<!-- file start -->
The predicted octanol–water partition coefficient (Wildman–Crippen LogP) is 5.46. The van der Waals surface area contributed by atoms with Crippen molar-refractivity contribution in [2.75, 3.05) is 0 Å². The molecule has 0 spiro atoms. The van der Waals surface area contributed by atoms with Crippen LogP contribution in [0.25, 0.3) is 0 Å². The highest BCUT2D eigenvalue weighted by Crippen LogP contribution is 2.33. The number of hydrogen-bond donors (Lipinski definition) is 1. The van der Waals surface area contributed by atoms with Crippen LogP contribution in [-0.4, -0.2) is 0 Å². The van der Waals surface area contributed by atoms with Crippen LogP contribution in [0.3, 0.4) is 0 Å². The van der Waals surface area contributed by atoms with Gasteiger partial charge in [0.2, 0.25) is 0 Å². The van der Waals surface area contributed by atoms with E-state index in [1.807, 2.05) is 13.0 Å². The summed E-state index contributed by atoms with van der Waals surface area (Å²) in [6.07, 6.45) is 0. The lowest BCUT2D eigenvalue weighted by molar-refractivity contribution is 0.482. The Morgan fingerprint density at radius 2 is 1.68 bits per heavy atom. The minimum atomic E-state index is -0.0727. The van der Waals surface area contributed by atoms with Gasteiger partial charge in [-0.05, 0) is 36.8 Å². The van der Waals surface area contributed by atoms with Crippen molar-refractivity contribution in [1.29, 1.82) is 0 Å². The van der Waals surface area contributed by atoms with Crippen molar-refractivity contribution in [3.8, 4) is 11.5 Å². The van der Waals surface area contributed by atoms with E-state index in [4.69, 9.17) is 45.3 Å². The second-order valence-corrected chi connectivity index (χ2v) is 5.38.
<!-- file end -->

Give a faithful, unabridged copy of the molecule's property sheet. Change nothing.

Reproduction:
The predicted octanol–water partition coefficient (Wildman–Crippen LogP) is 5.46. The van der Waals surface area contributed by atoms with Crippen molar-refractivity contribution in [2.75, 3.05) is 0 Å². The molecule has 0 spiro atoms. The van der Waals surface area contributed by atoms with Crippen LogP contribution in [0.25, 0.3) is 0 Å². The highest BCUT2D eigenvalue weighted by Crippen LogP contribution is 2.33. The number of hydrogen-bond donors (Lipinski definition) is 1. The van der Waals surface area contributed by atoms with Crippen LogP contribution in [-0.4, -0.2) is 0 Å². The van der Waals surface area contributed by atoms with Crippen LogP contribution in [0.3, 0.4) is 0 Å². The van der Waals surface area contributed by atoms with Gasteiger partial charge in [0.2, 0.25) is 0 Å². The van der Waals surface area contributed by atoms with E-state index in [1.807, 2.05) is 13.0 Å². The summed E-state index contributed by atoms with van der Waals surface area (Å²) in [6.07, 6.45) is 0. The lowest BCUT2D eigenvalue weighted by molar-refractivity contribution is 0.482. The Morgan fingerprint density at radius 2 is 1.68 bits per heavy atom. The minimum atomic E-state index is -0.0727. The van der Waals surface area contributed by atoms with Gasteiger partial charge in [-0.05, 0) is 36.8 Å². The van der Waals surface area contributed by atoms with Crippen molar-refractivity contribution in [1.29, 1.82) is 0 Å². The van der Waals surface area contributed by atoms with Crippen molar-refractivity contribution in [3.8, 4) is 11.5 Å². The van der Waals surface area contributed by atoms with E-state index in [4.69, 9.17) is 45.3 Å². The second-order valence-corrected chi connectivity index (χ2v) is 5.38.